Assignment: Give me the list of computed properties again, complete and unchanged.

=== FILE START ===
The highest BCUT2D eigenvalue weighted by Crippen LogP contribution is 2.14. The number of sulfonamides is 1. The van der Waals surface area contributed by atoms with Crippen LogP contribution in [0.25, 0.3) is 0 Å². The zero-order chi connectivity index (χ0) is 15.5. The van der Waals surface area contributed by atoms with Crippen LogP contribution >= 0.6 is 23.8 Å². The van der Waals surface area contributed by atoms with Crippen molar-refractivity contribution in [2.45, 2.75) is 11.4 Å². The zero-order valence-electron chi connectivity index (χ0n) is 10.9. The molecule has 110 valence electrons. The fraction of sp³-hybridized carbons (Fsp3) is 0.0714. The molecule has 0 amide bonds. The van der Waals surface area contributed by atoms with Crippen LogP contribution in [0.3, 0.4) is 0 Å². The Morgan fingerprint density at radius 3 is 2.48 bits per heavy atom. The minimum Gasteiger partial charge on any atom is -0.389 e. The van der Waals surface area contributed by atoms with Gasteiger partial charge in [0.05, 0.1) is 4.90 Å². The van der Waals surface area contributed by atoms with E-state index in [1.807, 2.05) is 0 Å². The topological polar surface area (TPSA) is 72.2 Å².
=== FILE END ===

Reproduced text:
The highest BCUT2D eigenvalue weighted by Crippen LogP contribution is 2.14. The number of sulfonamides is 1. The van der Waals surface area contributed by atoms with Crippen LogP contribution in [0.25, 0.3) is 0 Å². The zero-order chi connectivity index (χ0) is 15.5. The van der Waals surface area contributed by atoms with Crippen LogP contribution >= 0.6 is 23.8 Å². The van der Waals surface area contributed by atoms with Crippen molar-refractivity contribution in [2.45, 2.75) is 11.4 Å². The zero-order valence-electron chi connectivity index (χ0n) is 10.9. The molecule has 110 valence electrons. The fraction of sp³-hybridized carbons (Fsp3) is 0.0714. The molecule has 0 amide bonds. The van der Waals surface area contributed by atoms with Crippen LogP contribution in [0.3, 0.4) is 0 Å². The Morgan fingerprint density at radius 3 is 2.48 bits per heavy atom. The minimum Gasteiger partial charge on any atom is -0.389 e. The van der Waals surface area contributed by atoms with Gasteiger partial charge in [0.05, 0.1) is 4.90 Å². The van der Waals surface area contributed by atoms with E-state index in [1.807, 2.05) is 0 Å². The topological polar surface area (TPSA) is 72.2 Å².